What To Know About Cycle Syncing And How It Can Impact Your Life

If you have a menstrual cycle, you've probably noticed that where you are in the cycle significantly affects your energy level, mental clarity, motivation, and productivity. The corporate model of modern life has been modeled off the circadian rhythm. This rhythm, according to the Sleep Foundation, is the natural, hormone-driven 24-hour cycle of sleeping when it's dark outside and being productive during the day. However, people who menstruate are typically more strongly affected by what is known as the infradian rhythm. The infradian rhythm has been referred to by Alisa Vitti, creator of Flo Living and coiner of the term "cycle syncing," as a second biological clock. Basically, it's the 28-day cycle that encompasses the four phases of the menstrual cycle.

Like the moon, bodies that experience menstruation start a fresh new cycle about every 28 days. Each time this cycle completes is another opportunity to understand and utilize your body's follicular phase, ovulation, luteal phase, and menstruation to set up a system that works to your current strengths and weaknesses. This strategy of designing your life around your menstrual cycle is called cycle syncing. Here's what you need to know about each phase and how to use them to your advantage.

Follicular phase and ovulation

The follicular phase is the powerhouse that occurs for about two weeks right after your period ends. This is when the production of the reproductive hormones estrogen and progesterone are both low, as detailed by theĀ Cleveland Clinic. As a result, you'll feel most capable of taking on the world...or just facing your most dreaded tasks like laundry or catching up on phone calls. This is the highest energy phase and a time for planning and new beginnings. If you've been yearning to re-organize your closet, start a new fitness program, or look into a career change, now is the time.

After the follicular phase, according to Clue, estrogen and testosterone rise to prepare for ovulation. During the ovulatory phase, you'll find yourself feeling confident and drawn to connecting with other people. If you're scheduling a networking event, a first date, or a sales meeting, try penciling it in this week. It's also the perfect time to try out a new makeup, hair, or fashion style and absolutely rock it. This is the shortest phase, only lasting three or four days, so take advantage of it.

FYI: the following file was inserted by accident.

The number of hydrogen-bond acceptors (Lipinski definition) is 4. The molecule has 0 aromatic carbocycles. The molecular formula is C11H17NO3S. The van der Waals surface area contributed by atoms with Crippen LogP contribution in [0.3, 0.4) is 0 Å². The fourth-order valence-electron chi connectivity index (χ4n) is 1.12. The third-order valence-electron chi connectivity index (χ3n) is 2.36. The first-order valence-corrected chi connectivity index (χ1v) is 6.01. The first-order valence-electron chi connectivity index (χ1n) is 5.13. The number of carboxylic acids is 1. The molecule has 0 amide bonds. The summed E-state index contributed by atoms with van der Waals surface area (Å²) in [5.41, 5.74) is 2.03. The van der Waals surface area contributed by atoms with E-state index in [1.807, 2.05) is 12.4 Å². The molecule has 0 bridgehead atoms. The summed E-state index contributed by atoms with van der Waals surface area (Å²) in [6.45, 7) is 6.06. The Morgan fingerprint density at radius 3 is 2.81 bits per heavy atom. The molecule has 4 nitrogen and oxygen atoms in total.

Luteal phase and menstruation

The luteal phase is the second-longest phase of the menstrual cycle and often the most challenging. If you suffer from premenstrual syndrome (PMS) or premenstrual dysphoric disorder (PMDD), this is the time of the month when your symptoms appear. Nearly three-quarters of women suffer from premenstrual symptoms like fatigue, bloating, and irritability, as reported by the Office on Women's Health. Even if you don't struggle with these extra challenges, prepare for energy levels to drop as progesterone levels peak. This is the time for rest and self-care. Try to limit your work to tasks that are solitary and low-energy like bookkeeping or file maintenance, if possible. Use this time to explore your inner world and nourish yourself physically, mentally, and emotionally.

The last phase of the menstrual cycle is menstruation, also known as your period. When you bleed, your high levels of estrogen and progesterone rapidly drop. According to a study published by the Pakistan Journal of Medical Science, this sudden hormonal change can leave you feeling tired, drained, and groggy, especially if you experience heavy bleeding. However, during this phase, the two hemispheres of the brain experience a period of heightened communication with one another. This allows you to analyze and process the events of the past cycle deeply. Use this clarity to evaluate what worked for you this month and what didn't and carry that knowledge into the next follicular phase where you can shape it into a fully developed plan.